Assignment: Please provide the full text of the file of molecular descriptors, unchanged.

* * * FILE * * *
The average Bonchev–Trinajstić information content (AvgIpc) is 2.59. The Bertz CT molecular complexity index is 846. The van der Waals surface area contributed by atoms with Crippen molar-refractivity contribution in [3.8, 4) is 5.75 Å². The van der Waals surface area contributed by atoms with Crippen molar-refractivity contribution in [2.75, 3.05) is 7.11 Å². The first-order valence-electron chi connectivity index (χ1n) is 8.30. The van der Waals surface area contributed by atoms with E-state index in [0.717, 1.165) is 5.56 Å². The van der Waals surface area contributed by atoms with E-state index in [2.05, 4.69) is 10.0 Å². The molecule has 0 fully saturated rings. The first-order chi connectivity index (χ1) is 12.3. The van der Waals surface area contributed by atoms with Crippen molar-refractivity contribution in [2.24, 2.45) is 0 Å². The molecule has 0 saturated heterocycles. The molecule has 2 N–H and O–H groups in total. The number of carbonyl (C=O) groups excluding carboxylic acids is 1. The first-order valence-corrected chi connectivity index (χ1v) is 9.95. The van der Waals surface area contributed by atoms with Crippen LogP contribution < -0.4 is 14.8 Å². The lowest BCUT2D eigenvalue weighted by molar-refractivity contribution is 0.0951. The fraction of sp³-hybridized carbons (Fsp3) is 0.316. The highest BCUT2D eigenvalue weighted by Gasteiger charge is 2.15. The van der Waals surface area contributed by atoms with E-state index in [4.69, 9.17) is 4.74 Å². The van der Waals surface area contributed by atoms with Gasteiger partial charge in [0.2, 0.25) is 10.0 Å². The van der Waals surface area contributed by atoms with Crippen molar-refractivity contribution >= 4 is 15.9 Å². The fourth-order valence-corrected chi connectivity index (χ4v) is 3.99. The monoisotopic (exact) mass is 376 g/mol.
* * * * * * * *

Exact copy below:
The average Bonchev–Trinajstić information content (AvgIpc) is 2.59. The Bertz CT molecular complexity index is 846. The van der Waals surface area contributed by atoms with Crippen molar-refractivity contribution in [3.8, 4) is 5.75 Å². The van der Waals surface area contributed by atoms with Crippen molar-refractivity contribution in [2.75, 3.05) is 7.11 Å². The first-order valence-electron chi connectivity index (χ1n) is 8.30. The van der Waals surface area contributed by atoms with E-state index in [0.717, 1.165) is 5.56 Å². The van der Waals surface area contributed by atoms with E-state index in [2.05, 4.69) is 10.0 Å². The molecule has 0 fully saturated rings. The first-order chi connectivity index (χ1) is 12.3. The van der Waals surface area contributed by atoms with Crippen molar-refractivity contribution in [2.24, 2.45) is 0 Å². The molecule has 0 saturated heterocycles. The molecule has 2 N–H and O–H groups in total. The number of carbonyl (C=O) groups excluding carboxylic acids is 1. The first-order valence-corrected chi connectivity index (χ1v) is 9.95. The van der Waals surface area contributed by atoms with Crippen LogP contribution < -0.4 is 14.8 Å². The lowest BCUT2D eigenvalue weighted by molar-refractivity contribution is 0.0951. The fraction of sp³-hybridized carbons (Fsp3) is 0.316. The highest BCUT2D eigenvalue weighted by Gasteiger charge is 2.15. The van der Waals surface area contributed by atoms with E-state index in [4.69, 9.17) is 4.74 Å². The van der Waals surface area contributed by atoms with Gasteiger partial charge in [0.2, 0.25) is 10.0 Å². The van der Waals surface area contributed by atoms with Crippen molar-refractivity contribution >= 4 is 15.9 Å². The fourth-order valence-corrected chi connectivity index (χ4v) is 3.99. The monoisotopic (exact) mass is 376 g/mol.